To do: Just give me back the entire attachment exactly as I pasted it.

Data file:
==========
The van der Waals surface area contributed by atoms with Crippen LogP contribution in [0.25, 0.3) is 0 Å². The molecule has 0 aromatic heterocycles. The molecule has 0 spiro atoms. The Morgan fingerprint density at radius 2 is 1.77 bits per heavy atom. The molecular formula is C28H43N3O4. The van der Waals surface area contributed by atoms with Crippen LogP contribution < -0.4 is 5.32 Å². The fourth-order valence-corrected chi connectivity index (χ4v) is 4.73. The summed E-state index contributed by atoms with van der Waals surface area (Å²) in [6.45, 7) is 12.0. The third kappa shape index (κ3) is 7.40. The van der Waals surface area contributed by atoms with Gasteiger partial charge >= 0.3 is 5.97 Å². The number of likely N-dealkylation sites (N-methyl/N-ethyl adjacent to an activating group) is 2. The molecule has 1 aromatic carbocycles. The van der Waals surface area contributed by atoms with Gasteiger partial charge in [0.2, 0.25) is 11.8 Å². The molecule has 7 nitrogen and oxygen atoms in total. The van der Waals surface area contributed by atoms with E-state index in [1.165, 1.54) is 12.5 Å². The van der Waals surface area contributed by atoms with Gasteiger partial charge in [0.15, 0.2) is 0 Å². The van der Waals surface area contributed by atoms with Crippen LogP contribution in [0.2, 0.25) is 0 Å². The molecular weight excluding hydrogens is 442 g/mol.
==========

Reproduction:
The van der Waals surface area contributed by atoms with Crippen LogP contribution in [0.25, 0.3) is 0 Å². The molecule has 0 aromatic heterocycles. The molecule has 0 spiro atoms. The Morgan fingerprint density at radius 2 is 1.77 bits per heavy atom. The molecular formula is C28H43N3O4. The van der Waals surface area contributed by atoms with Crippen LogP contribution < -0.4 is 5.32 Å². The fourth-order valence-corrected chi connectivity index (χ4v) is 4.73. The summed E-state index contributed by atoms with van der Waals surface area (Å²) in [6.45, 7) is 12.0. The third kappa shape index (κ3) is 7.40. The van der Waals surface area contributed by atoms with Gasteiger partial charge >= 0.3 is 5.97 Å². The number of likely N-dealkylation sites (N-methyl/N-ethyl adjacent to an activating group) is 2. The molecule has 1 aromatic carbocycles. The van der Waals surface area contributed by atoms with Gasteiger partial charge in [0.2, 0.25) is 11.8 Å². The molecule has 7 nitrogen and oxygen atoms in total. The van der Waals surface area contributed by atoms with E-state index in [1.165, 1.54) is 12.5 Å². The van der Waals surface area contributed by atoms with Gasteiger partial charge in [0.15, 0.2) is 0 Å². The van der Waals surface area contributed by atoms with Crippen LogP contribution in [0.2, 0.25) is 0 Å². The molecular weight excluding hydrogens is 442 g/mol.